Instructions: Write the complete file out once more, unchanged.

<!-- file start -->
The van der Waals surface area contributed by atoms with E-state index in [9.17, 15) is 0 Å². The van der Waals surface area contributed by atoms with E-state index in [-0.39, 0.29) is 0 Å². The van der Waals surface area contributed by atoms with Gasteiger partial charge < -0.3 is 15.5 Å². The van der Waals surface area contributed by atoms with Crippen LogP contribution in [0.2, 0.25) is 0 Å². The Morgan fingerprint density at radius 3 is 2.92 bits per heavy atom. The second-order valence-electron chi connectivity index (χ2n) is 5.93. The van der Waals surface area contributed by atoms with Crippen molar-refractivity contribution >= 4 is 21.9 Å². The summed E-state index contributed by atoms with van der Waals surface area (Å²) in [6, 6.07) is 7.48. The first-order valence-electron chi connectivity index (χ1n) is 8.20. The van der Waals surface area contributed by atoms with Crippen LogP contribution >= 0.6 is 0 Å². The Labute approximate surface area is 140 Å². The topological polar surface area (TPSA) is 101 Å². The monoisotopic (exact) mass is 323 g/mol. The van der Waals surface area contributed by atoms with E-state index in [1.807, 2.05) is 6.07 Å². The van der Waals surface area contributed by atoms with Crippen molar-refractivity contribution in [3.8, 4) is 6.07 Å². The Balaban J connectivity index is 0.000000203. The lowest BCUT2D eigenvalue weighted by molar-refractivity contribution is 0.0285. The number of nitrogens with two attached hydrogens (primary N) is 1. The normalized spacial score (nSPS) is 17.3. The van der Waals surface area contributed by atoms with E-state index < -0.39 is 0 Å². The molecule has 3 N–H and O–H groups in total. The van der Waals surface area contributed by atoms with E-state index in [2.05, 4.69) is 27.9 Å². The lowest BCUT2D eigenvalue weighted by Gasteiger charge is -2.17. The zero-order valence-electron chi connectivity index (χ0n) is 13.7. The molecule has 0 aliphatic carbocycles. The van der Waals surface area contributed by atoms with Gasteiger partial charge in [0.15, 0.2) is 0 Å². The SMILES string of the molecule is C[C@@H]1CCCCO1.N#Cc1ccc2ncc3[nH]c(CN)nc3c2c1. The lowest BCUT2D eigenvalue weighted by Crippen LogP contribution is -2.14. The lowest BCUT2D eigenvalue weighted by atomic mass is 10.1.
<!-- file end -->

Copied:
The van der Waals surface area contributed by atoms with E-state index in [9.17, 15) is 0 Å². The van der Waals surface area contributed by atoms with E-state index in [-0.39, 0.29) is 0 Å². The van der Waals surface area contributed by atoms with Gasteiger partial charge < -0.3 is 15.5 Å². The van der Waals surface area contributed by atoms with Crippen LogP contribution in [0.2, 0.25) is 0 Å². The Morgan fingerprint density at radius 3 is 2.92 bits per heavy atom. The second-order valence-electron chi connectivity index (χ2n) is 5.93. The van der Waals surface area contributed by atoms with Crippen molar-refractivity contribution >= 4 is 21.9 Å². The summed E-state index contributed by atoms with van der Waals surface area (Å²) in [6, 6.07) is 7.48. The first-order valence-electron chi connectivity index (χ1n) is 8.20. The van der Waals surface area contributed by atoms with Crippen LogP contribution >= 0.6 is 0 Å². The Labute approximate surface area is 140 Å². The topological polar surface area (TPSA) is 101 Å². The monoisotopic (exact) mass is 323 g/mol. The van der Waals surface area contributed by atoms with E-state index in [1.807, 2.05) is 6.07 Å². The van der Waals surface area contributed by atoms with Crippen molar-refractivity contribution in [3.8, 4) is 6.07 Å². The Balaban J connectivity index is 0.000000203. The lowest BCUT2D eigenvalue weighted by molar-refractivity contribution is 0.0285. The number of nitrogens with two attached hydrogens (primary N) is 1. The normalized spacial score (nSPS) is 17.3. The van der Waals surface area contributed by atoms with E-state index < -0.39 is 0 Å². The molecule has 3 N–H and O–H groups in total. The van der Waals surface area contributed by atoms with E-state index in [2.05, 4.69) is 27.9 Å². The lowest BCUT2D eigenvalue weighted by Gasteiger charge is -2.17. The zero-order valence-electron chi connectivity index (χ0n) is 13.7. The molecule has 0 aliphatic carbocycles. The van der Waals surface area contributed by atoms with Gasteiger partial charge in [0.15, 0.2) is 0 Å². The SMILES string of the molecule is C[C@@H]1CCCCO1.N#Cc1ccc2ncc3[nH]c(CN)nc3c2c1. The lowest BCUT2D eigenvalue weighted by Crippen LogP contribution is -2.14. The lowest BCUT2D eigenvalue weighted by atomic mass is 10.1.